Walton Hall and Gardens owned by Warrington Borough Council has been the home for 30 of our 31 events (DAD 2020 was held online). I would like to acknowledge the continuing support we receive from the management and staff at Walton Hall and Gardens, and the fantastic support from our sponsors, and exhibitors, but the most praise must go to the management and support team, aptly named ‘Dads Army’, who together continues to make our vision become a reality.


DAD has become an annual event, and for everyone concerned it has become part of our lives and that of our families and friends. During this journey I have witnessed the development of small family-run charities and an ever increasing willingness of statutory service providers to be more proactive in promoting their services, and I can see and feel a greater acceptance for people to use equipment that can aid and enhance their independence.

I feel that society is becoming more aware of the needs of disabled people, but most importantly disabled people are becoming more accepted for what we can do and not what we can't do. I know that we have a long way to go, but events like DAD can help to break down the barriers, dispel the myths and misconceptions, especially the stigma of using aides and equipment, and the fear of being seen with people who might look or act differently. DAD is a great leveller, it provides the platform to promote information and provide opportunities to see, or have a go at new ideas.

As a by-product DAD has been the vehicle to raise over £1,000,000 to support the work of local and regional organisations. DAD has been featured on TV (BBC and ITV), and covered by radio and newspapers at home and abroad. Being involved in the event has provided everyone with a sense of pride that we have been a part of making a difference, especially when in 2006 we were presented the Queens Award for Voluntary Services. Most of all it has provided something for every one of our 600,000 visitors who have attended DAD events during the past thirty years.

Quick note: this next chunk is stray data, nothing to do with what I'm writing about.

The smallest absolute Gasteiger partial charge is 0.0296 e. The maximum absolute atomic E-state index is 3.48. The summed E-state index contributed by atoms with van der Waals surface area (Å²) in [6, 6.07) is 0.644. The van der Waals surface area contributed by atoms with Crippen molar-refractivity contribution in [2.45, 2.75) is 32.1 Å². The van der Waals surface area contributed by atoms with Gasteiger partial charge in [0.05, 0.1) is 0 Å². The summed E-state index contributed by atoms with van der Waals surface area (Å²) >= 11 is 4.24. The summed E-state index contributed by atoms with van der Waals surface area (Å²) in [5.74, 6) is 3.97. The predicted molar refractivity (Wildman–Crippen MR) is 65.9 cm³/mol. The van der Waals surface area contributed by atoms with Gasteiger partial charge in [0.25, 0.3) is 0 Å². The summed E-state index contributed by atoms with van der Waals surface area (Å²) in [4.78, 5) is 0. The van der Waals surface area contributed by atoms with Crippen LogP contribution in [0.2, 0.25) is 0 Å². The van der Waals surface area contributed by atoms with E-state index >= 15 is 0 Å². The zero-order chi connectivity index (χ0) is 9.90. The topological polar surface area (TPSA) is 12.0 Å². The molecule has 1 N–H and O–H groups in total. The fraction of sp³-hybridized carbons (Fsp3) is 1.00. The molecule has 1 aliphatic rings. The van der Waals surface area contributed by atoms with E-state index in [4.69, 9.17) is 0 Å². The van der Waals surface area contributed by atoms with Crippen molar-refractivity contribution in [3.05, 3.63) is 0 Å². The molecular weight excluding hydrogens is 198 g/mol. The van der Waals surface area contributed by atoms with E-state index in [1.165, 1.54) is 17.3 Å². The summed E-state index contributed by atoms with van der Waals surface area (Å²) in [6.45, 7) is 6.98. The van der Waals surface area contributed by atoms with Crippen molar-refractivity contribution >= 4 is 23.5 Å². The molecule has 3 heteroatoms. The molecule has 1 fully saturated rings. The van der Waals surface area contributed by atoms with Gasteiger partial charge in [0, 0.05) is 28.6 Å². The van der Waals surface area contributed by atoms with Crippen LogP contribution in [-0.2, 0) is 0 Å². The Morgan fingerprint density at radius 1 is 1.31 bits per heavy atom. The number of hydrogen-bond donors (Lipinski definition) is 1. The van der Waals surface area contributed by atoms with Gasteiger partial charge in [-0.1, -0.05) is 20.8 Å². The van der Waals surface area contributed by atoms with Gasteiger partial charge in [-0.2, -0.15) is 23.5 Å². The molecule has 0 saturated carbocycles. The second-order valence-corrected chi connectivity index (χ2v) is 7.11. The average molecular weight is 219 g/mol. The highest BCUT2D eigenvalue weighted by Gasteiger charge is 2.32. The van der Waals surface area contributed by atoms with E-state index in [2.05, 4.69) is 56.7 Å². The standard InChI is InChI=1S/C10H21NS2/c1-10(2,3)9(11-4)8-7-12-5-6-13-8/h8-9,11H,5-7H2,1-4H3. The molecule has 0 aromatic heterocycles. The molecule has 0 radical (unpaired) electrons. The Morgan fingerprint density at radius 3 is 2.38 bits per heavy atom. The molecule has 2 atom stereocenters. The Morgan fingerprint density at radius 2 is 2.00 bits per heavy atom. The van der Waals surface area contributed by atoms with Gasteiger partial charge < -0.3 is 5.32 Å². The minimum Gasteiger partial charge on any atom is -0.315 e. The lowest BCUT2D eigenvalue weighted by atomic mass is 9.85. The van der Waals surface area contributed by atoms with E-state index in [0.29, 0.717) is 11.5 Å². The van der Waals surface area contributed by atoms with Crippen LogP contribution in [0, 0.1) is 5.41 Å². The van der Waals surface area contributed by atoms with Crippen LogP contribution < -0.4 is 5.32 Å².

In 2011 we welcomed Her Royal Highness, the Countess of Wessex and in 1998, 2001, 2006 and 2013 we were joined by the Minister for Disabled People. Cheshire's Lord Lieutenant David Briggs MBE represented the Royal Family at our 25th Anniversary event in 2016. Other special guests include Thailand’s Minister for Health and Social Care, RAF Red Arrows, RAF WW2 Dakota and over a dozen European delegates.

Well as you can see, our dream has certainly become a reality, in fact; DAD has and continues to exceed our wildest expectations. We will continue to run DAD events as long as the need is there and as long as we can financially afford to deliver a safe and effective event. I would like to thank everyone who has been involved in DAD over the years, and finally I would like to thank you for taking an interest in reading about our journey so far.

Dave Thompson MBE DL
DAD Co-ordinator

When we started out we had two large tents and four guys to put them up.

The packed and popular Arts Marquee had to start somewhere!